TRAINEE doctors who dress too casually for work could be causing anxiety among older patients on some NHS wards, it has been reported.
The views emerged following an inspection at Colchester General University Hospital Trust, according to the Daily Telegraph. It reported that some of the younger medics at Colchester General and Essex County hospitals were wearing inappropriate clothes such as ripped jeans.
Under the British Medical Association’s guidelines on dress code doctors are allowed to wear what they like provided it will inspire confidence among the patients under their care. While doctors do not have to wear a uniform, they are expected to cover tattoos, wear little jewellery and tie their hair back.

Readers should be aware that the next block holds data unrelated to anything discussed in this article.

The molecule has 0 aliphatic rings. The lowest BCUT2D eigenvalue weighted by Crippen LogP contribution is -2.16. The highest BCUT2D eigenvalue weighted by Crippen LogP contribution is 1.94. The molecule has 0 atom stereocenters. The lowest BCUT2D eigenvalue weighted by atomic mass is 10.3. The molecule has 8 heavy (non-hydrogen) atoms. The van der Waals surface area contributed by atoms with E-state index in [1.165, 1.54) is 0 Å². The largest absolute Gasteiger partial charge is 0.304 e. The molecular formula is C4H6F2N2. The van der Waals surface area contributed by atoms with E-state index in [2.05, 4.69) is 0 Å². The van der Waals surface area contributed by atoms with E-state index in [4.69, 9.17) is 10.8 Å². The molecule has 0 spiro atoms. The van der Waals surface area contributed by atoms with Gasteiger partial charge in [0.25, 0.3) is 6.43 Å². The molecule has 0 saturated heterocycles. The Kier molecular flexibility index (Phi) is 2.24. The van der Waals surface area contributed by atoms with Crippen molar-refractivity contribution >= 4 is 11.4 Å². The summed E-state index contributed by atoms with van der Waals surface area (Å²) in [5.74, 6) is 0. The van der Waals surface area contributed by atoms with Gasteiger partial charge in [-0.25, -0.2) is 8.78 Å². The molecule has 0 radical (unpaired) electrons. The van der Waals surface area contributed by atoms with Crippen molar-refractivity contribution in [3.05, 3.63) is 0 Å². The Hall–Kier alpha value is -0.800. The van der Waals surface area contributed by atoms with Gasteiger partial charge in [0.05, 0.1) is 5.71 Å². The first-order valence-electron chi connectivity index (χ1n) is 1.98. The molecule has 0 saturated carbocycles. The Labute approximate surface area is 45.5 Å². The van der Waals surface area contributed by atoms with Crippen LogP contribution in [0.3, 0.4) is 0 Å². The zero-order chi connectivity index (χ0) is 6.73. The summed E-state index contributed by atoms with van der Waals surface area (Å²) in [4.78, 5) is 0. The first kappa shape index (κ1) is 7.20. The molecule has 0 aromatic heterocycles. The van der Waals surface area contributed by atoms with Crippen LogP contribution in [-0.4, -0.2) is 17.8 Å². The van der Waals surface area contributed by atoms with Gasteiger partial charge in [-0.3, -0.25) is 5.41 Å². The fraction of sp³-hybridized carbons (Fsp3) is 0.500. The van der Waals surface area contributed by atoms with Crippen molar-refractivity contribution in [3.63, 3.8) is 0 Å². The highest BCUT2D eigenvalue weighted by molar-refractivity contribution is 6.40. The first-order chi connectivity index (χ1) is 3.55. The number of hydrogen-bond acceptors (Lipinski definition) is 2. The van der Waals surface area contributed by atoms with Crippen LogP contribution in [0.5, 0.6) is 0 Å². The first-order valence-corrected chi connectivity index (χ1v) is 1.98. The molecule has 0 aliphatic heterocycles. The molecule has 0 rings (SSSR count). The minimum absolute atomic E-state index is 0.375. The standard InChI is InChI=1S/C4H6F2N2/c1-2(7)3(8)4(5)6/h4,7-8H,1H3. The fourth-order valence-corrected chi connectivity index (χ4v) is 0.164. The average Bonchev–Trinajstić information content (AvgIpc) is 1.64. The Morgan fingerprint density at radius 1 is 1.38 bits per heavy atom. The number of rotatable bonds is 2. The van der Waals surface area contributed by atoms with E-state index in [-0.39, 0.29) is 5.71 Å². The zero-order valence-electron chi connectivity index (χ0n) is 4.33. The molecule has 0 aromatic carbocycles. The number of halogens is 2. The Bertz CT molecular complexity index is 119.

At the hospitals inspected, it was reported that some doctors were seen outside the hospital in scrubs they had been wearing on the ward, which could increase the risk of cross infection. The inspection report has been handed to hospital bosses who will reportedly decide whether to act on the findings.
Andy Patrick, chairman of the Patient and Environment Action Team, told the Telegraph: “Some of the doctors are quite young and they sometimes wear jeans with holes and that type of thing. When people come to hospital they expect standards to be good from the moment they arrive.”
But Andrew Collier, vice chairman of the junior doctors committee said juniors had no need to smarten up and believes a uniform could negatively affect the doctor-patient relationship.
He added: “Many of my colleagues worry patients will see a doctor in uniform as just another corporate NHS body, rather than as the authoritative leader of the delivery of their care.”